Former Kisumu Governor Jack Ranguma will be making a second attempt to overturn Governor Anyang’ Nyong’o’s win when he takes the case to the Court of Appeal.
Mr Ranguma said he will challenge the High Court ruling delivered by Justice David Majanja on January 3 that upheld the victory of Prof Nyong’o as the validly elected county boss in the August 8, 2017 elections.
Ranguma's lawyer, Mr Richard Onsongo, said his client will be filing a notice of appeal Thursday (January 11) at the appellate court in Kisumu.
However, he stated that he will not handle the case but will hand it over to another advocate, saying he might be carried away by emotions while arguing the case.
“We are appealing the case on grounds that we did not agree with the decision of High Court Judge Majanja,” said Mr Onsongo.
In his judgement, Justice Majanja dismissed Mr Ranguma’s election petition filed on September 6, 2017 for lack of evidence.
He ruled that the petitioner failed to prove that the elections were interfered with, further dealing Mr Ranguma a blow by slapping him with Sh5 million litigation cost for the petition.
“The allegations made by the petitioner are vague and embarrassing. Such vagueness is not cured by stating in the petition that the grounds, information and evidence are detailed in the supporting affidavits,” said Justice Majanja when delivering the judgement.
Mr Ranguma’s case, according to the judge was founded on the relay and transmission of results, lack of impartiality, neutrality, efficiency, accuracy and accountability on the part of the Independent Electoral and Boundaries Commission (IEBC), lack and failure of operational transparency and the improper voting, counting and tabulation of results.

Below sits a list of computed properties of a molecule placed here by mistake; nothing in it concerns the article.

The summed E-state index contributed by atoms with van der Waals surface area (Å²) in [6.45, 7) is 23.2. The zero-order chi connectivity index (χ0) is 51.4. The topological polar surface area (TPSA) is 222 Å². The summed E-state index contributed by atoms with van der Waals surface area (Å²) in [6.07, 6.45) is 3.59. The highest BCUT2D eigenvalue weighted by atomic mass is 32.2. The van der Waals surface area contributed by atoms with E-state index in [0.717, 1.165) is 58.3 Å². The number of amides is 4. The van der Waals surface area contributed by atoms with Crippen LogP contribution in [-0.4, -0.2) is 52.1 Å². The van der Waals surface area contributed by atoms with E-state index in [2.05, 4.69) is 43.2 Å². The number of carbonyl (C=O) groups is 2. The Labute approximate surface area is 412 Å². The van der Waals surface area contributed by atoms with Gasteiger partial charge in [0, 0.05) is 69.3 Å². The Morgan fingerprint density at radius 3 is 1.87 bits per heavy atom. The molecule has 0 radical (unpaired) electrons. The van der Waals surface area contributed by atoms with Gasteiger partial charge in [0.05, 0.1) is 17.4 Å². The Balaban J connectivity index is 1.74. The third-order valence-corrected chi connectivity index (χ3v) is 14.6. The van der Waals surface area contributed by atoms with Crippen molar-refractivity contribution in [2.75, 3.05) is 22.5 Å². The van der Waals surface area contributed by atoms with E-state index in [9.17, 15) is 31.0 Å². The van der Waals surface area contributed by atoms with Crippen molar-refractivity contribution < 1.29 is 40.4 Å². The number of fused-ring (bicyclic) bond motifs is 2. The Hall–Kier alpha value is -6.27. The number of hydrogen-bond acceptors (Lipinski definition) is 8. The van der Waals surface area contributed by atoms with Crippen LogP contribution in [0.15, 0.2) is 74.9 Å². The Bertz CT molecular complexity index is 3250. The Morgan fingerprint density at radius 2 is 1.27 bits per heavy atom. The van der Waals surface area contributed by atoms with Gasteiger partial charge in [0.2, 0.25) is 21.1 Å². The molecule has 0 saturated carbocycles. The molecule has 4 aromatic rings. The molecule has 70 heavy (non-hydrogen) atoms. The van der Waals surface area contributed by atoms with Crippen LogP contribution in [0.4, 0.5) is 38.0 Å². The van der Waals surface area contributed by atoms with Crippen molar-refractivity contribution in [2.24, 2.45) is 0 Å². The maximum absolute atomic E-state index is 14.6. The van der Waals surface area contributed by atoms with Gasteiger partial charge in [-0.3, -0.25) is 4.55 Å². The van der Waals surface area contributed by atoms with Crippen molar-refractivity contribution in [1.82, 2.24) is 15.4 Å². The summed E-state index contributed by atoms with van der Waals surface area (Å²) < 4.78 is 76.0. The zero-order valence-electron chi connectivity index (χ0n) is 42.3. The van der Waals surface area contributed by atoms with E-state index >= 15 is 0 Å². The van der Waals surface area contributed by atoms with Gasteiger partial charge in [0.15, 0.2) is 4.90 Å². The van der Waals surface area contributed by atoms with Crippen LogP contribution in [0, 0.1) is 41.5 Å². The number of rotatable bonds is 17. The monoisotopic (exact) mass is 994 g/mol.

The former governor had claimed the electoral process was adulterated to favour Prof Nyong’o.
NO STUFFED BALLOTS
But Justice Majanja found that although pleaded, there was no evidence of unofficial ballot papers counted in favour of Prof Nyong’o.
He said there was no evidence of stuffing of ballot boxes with votes that were not marked and/or cast by any voter but marked by the governor’s agents with the connivance of the IEBC.
Mr Ranguma had earlier suffered a major blow after the court threw out his application seeking an audit, scrutiny and recount of all the votes cast for the governorship seat in the August 8 General election.
The judge had dismissed the application on the basis that the allegations made by were broad, vague and could not form basis of an order for scrutiny.
Mr Ranguma becomes the second litigant to take an election petition to the Court of Appeal, hoping for a different decision that will be in his favour.